Saturday 3 December 2016

Staff dealing with lending questioned over verbal agreements

Emmet Oliver

Published 27/01/2010 | 05:00

Bank staff involved in lending have been asked to complete surveys about their dealings with developers, including whether they ever gave any verbal agreements to these customers.

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The surveys were completed in recent weeks and were designed to assess the kind of lending agreements in place between institutions and their developer customers.

The transfer of land cannot be governed by anything but a written agreement, but verbal agreements can have legal force in relation to bank loans.

None of the major banks were prepared to comment yesterday, although they all conceded verbal agreements were common in the latter stages of the boom.

Meanwhile the Department of Finance has said the National Asset Management Agency (NAMA) would pay a lower price for a loan that came with inadequate collateral behind it.

Collateral

"The price NAMA will pay for loans is determined, among other things, by the collateral on those loans. Therefore, if the collateral on the loans is weaker than expected, this will be reflected in a lower purchase price," said the department in a statement yesterday.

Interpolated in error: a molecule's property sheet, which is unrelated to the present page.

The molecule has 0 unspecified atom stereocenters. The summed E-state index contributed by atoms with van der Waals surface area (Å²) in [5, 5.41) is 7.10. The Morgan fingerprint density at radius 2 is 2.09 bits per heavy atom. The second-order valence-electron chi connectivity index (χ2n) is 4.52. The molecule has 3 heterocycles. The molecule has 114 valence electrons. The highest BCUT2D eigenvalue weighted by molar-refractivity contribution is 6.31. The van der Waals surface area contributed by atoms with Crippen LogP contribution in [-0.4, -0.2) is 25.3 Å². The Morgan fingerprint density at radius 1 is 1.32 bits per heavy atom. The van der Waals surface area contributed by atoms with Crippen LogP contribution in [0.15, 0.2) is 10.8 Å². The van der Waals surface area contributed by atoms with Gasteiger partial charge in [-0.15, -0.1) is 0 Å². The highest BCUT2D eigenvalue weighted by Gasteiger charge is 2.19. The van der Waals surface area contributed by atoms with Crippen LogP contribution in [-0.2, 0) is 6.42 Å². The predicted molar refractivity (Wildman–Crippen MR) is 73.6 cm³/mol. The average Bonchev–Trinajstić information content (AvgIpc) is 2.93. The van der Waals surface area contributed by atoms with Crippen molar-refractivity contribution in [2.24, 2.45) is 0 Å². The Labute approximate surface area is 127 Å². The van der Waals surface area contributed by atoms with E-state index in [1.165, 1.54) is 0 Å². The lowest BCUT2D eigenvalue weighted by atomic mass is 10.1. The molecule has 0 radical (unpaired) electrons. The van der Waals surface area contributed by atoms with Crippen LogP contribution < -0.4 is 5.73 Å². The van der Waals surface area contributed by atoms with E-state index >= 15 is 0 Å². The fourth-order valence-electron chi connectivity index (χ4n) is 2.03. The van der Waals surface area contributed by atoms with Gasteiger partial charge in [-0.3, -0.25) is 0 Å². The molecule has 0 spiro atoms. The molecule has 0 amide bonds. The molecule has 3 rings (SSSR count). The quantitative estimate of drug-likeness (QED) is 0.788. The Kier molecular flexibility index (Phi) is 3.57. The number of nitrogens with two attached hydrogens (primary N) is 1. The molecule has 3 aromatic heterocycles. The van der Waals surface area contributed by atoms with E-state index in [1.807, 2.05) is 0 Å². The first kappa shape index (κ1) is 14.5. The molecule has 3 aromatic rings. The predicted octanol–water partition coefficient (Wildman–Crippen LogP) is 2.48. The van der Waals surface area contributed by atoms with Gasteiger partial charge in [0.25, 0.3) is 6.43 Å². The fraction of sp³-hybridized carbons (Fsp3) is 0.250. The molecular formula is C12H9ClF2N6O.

Banks have denied that inadequate security on loans is a major problem, but sources close to NAMA accept the issue is becoming a significant one. Legal sources said last night the issue of inadequate security was a wide-ranging one.

In some cases the collateral behind the loan is simply inadequate to cover the value of the entire loan. In other cases solicitors have failed to register the security despite giving an earlier commitment to do so and in some other cases a dispute has arisen about the actual piece of land and its boundaries.

Due diligence on the first tranche of loans to be transferred into NAMA by Anglo Irish Bank has been completed.

The top developers were regarded as leading customers of the major banks and loans were often rushed though in 24 hours to prevent the loan business being poached by another bank.

Irish Independent

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